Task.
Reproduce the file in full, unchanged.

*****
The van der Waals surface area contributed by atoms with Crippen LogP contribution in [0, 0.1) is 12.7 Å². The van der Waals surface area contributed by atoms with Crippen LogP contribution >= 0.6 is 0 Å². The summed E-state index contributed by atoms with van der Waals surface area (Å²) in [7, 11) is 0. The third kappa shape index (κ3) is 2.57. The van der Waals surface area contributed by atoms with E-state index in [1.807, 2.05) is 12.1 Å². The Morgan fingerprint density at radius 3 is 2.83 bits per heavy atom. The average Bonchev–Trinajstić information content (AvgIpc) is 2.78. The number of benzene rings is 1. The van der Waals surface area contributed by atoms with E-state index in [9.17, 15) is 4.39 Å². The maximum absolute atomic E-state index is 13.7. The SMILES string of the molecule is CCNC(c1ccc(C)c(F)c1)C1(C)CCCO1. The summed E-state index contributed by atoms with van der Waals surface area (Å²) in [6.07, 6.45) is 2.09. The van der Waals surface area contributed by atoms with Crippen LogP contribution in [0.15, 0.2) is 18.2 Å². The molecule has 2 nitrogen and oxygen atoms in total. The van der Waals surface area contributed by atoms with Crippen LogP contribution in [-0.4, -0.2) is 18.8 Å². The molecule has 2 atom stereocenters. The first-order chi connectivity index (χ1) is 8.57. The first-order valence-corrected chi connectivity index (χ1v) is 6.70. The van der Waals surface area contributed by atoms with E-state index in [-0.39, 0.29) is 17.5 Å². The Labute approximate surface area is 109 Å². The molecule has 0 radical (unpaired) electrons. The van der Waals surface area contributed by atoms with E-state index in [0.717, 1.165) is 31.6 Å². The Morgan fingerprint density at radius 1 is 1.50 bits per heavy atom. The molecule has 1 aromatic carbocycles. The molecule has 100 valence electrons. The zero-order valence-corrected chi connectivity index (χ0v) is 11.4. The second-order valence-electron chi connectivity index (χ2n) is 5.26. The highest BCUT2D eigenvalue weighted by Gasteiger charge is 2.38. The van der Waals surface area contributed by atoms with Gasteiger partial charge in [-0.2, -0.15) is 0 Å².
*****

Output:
The van der Waals surface area contributed by atoms with Crippen LogP contribution in [0, 0.1) is 12.7 Å². The van der Waals surface area contributed by atoms with Crippen LogP contribution >= 0.6 is 0 Å². The summed E-state index contributed by atoms with van der Waals surface area (Å²) in [7, 11) is 0. The third kappa shape index (κ3) is 2.57. The van der Waals surface area contributed by atoms with E-state index in [1.807, 2.05) is 12.1 Å². The Morgan fingerprint density at radius 3 is 2.83 bits per heavy atom. The average Bonchev–Trinajstić information content (AvgIpc) is 2.78. The number of benzene rings is 1. The van der Waals surface area contributed by atoms with E-state index in [9.17, 15) is 4.39 Å². The maximum absolute atomic E-state index is 13.7. The SMILES string of the molecule is CCNC(c1ccc(C)c(F)c1)C1(C)CCCO1. The summed E-state index contributed by atoms with van der Waals surface area (Å²) in [6.07, 6.45) is 2.09. The van der Waals surface area contributed by atoms with Crippen LogP contribution in [0.15, 0.2) is 18.2 Å². The molecule has 2 nitrogen and oxygen atoms in total. The van der Waals surface area contributed by atoms with Crippen LogP contribution in [-0.4, -0.2) is 18.8 Å². The molecule has 2 atom stereocenters. The first-order chi connectivity index (χ1) is 8.57. The first-order valence-corrected chi connectivity index (χ1v) is 6.70. The van der Waals surface area contributed by atoms with E-state index in [-0.39, 0.29) is 17.5 Å². The Labute approximate surface area is 109 Å². The molecule has 0 radical (unpaired) electrons. The van der Waals surface area contributed by atoms with E-state index in [0.717, 1.165) is 31.6 Å². The Morgan fingerprint density at radius 1 is 1.50 bits per heavy atom. The molecule has 1 aromatic carbocycles. The molecule has 100 valence electrons. The zero-order valence-corrected chi connectivity index (χ0v) is 11.4. The second-order valence-electron chi connectivity index (χ2n) is 5.26. The highest BCUT2D eigenvalue weighted by Gasteiger charge is 2.38. The van der Waals surface area contributed by atoms with Gasteiger partial charge in [-0.2, -0.15) is 0 Å².